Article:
Facebook CEO and pantomime villain Mark Zuckerberg announced that his company would be rebranding as Meta.
It was a huge statement about the direction of the metaverse, which many began to declare would include everything from socializing to transacting, entertainment to entertainment.
And as I wrote about last week, it’s a bet that has turned sour for the billionaire.
But are we seeing the same pattern across the market? Is interest in the metaverse dwindling?
The first port of call I went to was Google, where Search Analytics painted a picture of a huge spike in interest for the term “metaverse” after Zuck left last October. Not long after, a steady decline.
A harmful chart, no doubt. But how much of this can be attributed to the concept of the metaverse, and how much is a result of the widespread macro-bear environment?
It’s hard to say, but there’s no doubt that a lot of the Metaverse projects were grossly exaggerated. It is possible to believe in the metaverse, yet simultaneously hold the opinion that too many tokens in the space are either overvalued, offer minimal utility, or both.
One thing I still don’t understand is why there are so many investors willing to put cash into anything even remotely related to the metaverse, even if the investment is one thing to gain market share in the eventual metaverse. Be a verifiable plan, whatever it may look like.
Sure, this blindness has fallen off a cliff now that the market is so brutal, but a lot of these companies still have huge valuations even after their declines of more than 80%.
DOT COM BUBBLE –
We must not forget that the Internet has changed the world immeasurably, exceeding the expectations of even the biggest bulls. And yet, think about how many companies went when the dot com bubble burst.
A poignant reference is Priceline.com. You might not recognize that name today, but it was once one of the biggest internet companies around. Its thesis was compelling: out of half a million unsold plane tickets every day, customers could use the train to enter the price they would be willing to pay.
In this way, airlines removed their excess inventory, customers picked up cheaper seats and the market was balanced. It kind of makes sense, doesn’t it? And all the while, the train was cutting every transaction.
a reasonably sensible business plan; a gap in the market; And something that would make people at parties respond with “ooh, that’s so clever.”
It was launched in 1998, and within seven months it had sold 100,000 tickets. Only 13 months after launch, it went public for $16 per share. It rose to $88 on the first day and closed at $69. There were plans to expand even further – why couldn’t the system work equally well in areas like hotel rooms, train tickets, even mortgages?
Its close of $69 after its IPO day gave Train a valuation of about $10 billion. It was the most valuable company in the short history of the Internet.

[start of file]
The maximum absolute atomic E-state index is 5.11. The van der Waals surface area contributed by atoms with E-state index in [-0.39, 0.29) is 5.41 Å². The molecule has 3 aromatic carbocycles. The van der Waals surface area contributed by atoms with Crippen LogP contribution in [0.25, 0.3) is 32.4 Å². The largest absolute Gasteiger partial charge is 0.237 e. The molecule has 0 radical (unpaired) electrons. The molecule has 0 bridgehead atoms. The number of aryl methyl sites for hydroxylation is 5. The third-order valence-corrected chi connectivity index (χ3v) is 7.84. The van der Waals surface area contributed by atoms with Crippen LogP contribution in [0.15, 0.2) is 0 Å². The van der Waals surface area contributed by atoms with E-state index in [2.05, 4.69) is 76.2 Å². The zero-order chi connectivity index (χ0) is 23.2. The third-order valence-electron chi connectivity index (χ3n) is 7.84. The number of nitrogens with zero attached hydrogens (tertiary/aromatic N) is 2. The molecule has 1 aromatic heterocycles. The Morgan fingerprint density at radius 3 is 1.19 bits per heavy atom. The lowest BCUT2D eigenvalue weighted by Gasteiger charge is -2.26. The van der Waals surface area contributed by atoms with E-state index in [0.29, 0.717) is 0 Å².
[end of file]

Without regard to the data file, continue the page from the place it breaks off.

And then it fell 94%.
Of course this story is not unique. The Nasdaq dropped more than a third of its value just a month after it peaked in April 2000.
What does the dot com bubble have to do with the Metaverse?
Which brings me to my point. You can trust the Internet without having to believe all the companies that were claiming to be “Internet companies”. With the concept of profit unheard in the days of the dot com, these companies were notoriously loss-making. For example, Train lost $142.5 million in its first few quarters.
And yet, the Internet clearly changed the world.
There are many Pricelines out there today. Perhaps the “benefits” of the dot com era are the “usefulness” of the Metaverse era. Before investing in any of these tokens, ask yourself what exactly do they do? Do they have a clear roadmap towards leveraging the metaverse to create some tangible value? Most importantly, is there any utility here?
Those seem like basic questions. And it’s that sort of thing. They’re really basic – but so many coins can’t answer them. Let us not forget how easy it is to create a cryptocurrency; A simple copy and paste technically gets you one. Pair this with the fact that there was a lot of cash coming into the space – both from investors and through VCs – and it’s no surprise that so many tokens have completely collapsed.
For every Amazon, there are ten Pricelines.
And the second thing that needs to be mentioned here, there is (obviously) no guarantee that the metaverse will be remotely as influential to society as the internet was. Even after hitting every single conceivable target of the internet, there’s still a lot of train running out there. Imagine how many would be if the internet flopped?
Just because you believe in the Metaverse, don’t blindly write anything called “The Metaverse” in it.
For the foreseeable future, of course, every single crypto – metaverse or other – will continue to follow the stock market, such is the macro environment right now. So even those that offer utility, and may otherwise be well placed to excel, will not yield returns for investors as long as the broader market continues to lag.
But even if the market recovers, Metaverse tokens will still have to prove that they actually achieve something – which many cannot. As always, in investing, it is therefore important to do due diligence on the coin in question, block out the noise, and ask yourself the basic questions as discussed above.
Don’t let the metaverse seduce you with the sweet nods whispered in your ear. A utopian dream won’t pay the bills at the end of the day, and we have the dot com bubble as proof of that.